SOPHIE is a conversational agent that converses freely in natural language. Her utterances appear as synchronized text under a colour photo representing her supposed visual appearance. During each chat the agent learns new facts and builds a profile for use in later conversations with the same user. her conversational repertoire has been built using a C-coded scripting language known as "Patternscript", and an interpretive engine "Interlex".. A Java version is in alpha-testing.

The aim is to test a position concerning human conversation, namely that people do not think while they talk, but freely associate to context-relevant patterns in the incoming discourse. In this model, conversation rests on automatized skill acquired in years of daily practice, similar to that of a grandmaster playing lightning chess "reflexively". This variant of the chess game allows an average response time of some 5 seconds a move, about the same as that available in human chat for the formulation and delivery of a response. Under such conditions chess-masters rely upon large memory-intensive and context-indexed pattern-stores, with no time tor "thinking". They respond intuitively. Do similar laws govern human real-time conversation?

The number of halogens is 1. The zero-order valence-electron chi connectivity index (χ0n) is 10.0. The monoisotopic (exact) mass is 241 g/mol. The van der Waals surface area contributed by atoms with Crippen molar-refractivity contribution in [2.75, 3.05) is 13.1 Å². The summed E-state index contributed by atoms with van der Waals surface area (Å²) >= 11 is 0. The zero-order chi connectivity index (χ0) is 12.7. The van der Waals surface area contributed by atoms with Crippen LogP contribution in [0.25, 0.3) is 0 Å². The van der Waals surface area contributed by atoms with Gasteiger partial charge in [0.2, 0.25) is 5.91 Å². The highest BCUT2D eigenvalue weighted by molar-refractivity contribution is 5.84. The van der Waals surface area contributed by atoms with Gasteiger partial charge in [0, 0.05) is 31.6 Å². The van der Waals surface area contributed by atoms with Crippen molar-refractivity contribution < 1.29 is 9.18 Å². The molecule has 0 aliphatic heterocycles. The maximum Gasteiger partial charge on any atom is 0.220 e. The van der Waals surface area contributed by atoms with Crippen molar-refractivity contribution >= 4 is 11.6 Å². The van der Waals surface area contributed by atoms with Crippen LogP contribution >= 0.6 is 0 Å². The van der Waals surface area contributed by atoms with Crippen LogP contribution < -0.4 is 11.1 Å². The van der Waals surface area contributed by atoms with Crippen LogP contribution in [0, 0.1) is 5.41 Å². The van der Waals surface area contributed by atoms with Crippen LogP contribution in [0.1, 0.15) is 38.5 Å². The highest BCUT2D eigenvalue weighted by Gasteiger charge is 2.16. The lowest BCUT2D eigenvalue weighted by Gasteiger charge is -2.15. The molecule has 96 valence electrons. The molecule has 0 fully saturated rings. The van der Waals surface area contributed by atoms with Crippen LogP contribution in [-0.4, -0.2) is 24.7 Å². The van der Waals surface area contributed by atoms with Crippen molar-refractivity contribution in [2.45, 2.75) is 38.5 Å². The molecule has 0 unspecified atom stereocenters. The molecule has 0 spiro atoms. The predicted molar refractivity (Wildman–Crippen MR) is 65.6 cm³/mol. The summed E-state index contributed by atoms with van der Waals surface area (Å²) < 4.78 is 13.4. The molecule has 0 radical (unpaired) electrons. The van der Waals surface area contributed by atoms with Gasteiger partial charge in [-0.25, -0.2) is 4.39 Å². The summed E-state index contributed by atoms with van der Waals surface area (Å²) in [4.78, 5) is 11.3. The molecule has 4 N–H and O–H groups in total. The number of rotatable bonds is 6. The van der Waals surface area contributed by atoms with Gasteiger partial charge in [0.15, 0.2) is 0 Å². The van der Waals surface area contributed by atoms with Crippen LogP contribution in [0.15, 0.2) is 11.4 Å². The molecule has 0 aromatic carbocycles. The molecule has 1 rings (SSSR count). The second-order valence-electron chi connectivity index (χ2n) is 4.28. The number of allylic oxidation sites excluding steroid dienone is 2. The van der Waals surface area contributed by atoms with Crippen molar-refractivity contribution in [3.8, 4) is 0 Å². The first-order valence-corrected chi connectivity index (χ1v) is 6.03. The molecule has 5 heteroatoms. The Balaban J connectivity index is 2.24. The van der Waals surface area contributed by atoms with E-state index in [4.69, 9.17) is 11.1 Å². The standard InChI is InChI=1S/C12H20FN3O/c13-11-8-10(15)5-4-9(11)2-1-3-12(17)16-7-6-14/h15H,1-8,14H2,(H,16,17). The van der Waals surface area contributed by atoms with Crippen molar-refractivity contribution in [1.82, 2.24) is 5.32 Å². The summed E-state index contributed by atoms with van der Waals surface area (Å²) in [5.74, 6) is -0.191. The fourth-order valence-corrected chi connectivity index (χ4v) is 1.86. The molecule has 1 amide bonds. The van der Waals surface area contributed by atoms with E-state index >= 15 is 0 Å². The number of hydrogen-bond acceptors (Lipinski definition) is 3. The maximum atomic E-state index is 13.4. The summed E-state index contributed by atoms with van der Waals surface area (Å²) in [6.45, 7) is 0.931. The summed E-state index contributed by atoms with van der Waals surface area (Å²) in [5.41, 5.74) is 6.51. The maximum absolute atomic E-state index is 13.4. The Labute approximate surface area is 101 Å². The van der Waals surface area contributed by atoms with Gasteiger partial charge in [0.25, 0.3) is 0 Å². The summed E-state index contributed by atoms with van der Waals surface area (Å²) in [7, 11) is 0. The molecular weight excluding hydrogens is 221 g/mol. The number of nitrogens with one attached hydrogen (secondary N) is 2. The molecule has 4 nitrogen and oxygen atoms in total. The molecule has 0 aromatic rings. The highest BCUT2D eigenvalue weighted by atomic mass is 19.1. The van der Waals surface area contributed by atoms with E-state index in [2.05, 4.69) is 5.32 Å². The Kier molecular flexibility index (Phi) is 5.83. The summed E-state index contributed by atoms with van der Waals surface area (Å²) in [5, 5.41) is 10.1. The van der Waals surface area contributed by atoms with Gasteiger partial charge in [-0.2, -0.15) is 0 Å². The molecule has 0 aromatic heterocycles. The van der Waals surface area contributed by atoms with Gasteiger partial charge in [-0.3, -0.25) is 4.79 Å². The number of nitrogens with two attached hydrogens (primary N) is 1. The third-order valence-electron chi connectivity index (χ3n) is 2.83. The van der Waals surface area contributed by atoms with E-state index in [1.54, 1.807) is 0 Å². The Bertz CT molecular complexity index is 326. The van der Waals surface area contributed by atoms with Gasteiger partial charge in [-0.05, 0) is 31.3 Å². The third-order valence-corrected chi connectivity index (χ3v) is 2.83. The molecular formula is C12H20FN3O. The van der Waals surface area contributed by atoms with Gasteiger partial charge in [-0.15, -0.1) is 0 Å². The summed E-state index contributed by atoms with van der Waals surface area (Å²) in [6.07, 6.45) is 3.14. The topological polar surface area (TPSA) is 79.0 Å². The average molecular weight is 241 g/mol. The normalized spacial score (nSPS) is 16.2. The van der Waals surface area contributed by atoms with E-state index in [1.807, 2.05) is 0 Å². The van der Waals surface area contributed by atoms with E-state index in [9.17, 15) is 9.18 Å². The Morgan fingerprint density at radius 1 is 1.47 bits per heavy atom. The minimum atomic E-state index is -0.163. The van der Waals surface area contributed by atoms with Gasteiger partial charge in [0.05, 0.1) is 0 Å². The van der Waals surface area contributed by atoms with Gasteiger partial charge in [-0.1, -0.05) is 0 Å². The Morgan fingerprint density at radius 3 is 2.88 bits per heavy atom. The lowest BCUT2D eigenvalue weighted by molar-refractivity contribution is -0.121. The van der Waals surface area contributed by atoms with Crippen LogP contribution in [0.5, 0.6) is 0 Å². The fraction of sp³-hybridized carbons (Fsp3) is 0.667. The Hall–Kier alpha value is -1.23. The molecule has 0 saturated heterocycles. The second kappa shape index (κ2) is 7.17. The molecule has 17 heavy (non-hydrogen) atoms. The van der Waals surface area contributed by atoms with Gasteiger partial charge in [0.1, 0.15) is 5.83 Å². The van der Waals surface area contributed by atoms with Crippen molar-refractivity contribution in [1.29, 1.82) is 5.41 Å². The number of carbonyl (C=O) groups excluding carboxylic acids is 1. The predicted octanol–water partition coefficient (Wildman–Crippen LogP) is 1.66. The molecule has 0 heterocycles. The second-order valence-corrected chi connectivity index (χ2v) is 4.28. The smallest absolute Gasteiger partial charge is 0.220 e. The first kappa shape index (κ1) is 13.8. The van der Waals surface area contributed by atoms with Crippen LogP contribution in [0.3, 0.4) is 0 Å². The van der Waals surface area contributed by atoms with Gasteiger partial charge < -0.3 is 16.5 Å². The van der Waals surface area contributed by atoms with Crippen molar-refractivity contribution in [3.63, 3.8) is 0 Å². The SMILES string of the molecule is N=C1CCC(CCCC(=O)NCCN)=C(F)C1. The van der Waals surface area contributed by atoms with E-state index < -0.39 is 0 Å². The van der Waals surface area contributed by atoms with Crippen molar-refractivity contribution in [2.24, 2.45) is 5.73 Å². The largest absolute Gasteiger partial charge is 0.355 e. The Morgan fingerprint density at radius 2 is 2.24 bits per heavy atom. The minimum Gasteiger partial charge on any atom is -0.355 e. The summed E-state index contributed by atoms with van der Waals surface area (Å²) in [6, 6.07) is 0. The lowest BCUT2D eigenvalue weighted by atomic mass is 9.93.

A first step is to test whether mechanisms of associative context-switching and context-dependent pattern-matching form a sufficient basis for sustaining human-level conversation over short periods of time, - first formulated as a goal for Machine Intelligence by Alan Turing. The level attained by 2001 is described in the paper "Return of the Imitation Game" (see list of publications ). Improvements since then have confirmed that the performance of the current implementation adequately sustains conversations of ten minutes or so, so long as the human chat partner does not adopt too tricky or adversarial a style

The next task will be the development of intelligent editors with which progressively to automate the acquisition and scripting of the large masses of everyday knowledge needed to sustain human-level conversations of longer duration that are also more able to deal with idiosyncratic or hostile inputs.

The work was initiated in the laboratory of Prof. Claude Sammut at UNSW, Australia some five years ago. He designed and coded the original prototype. Professor Michie and his co-workers Richard Wheeler and David Mason aim to field the latest version in a suitable venue early in 2006.

Prof. Donald Michie
tel: UK +44 (020) 7722 1097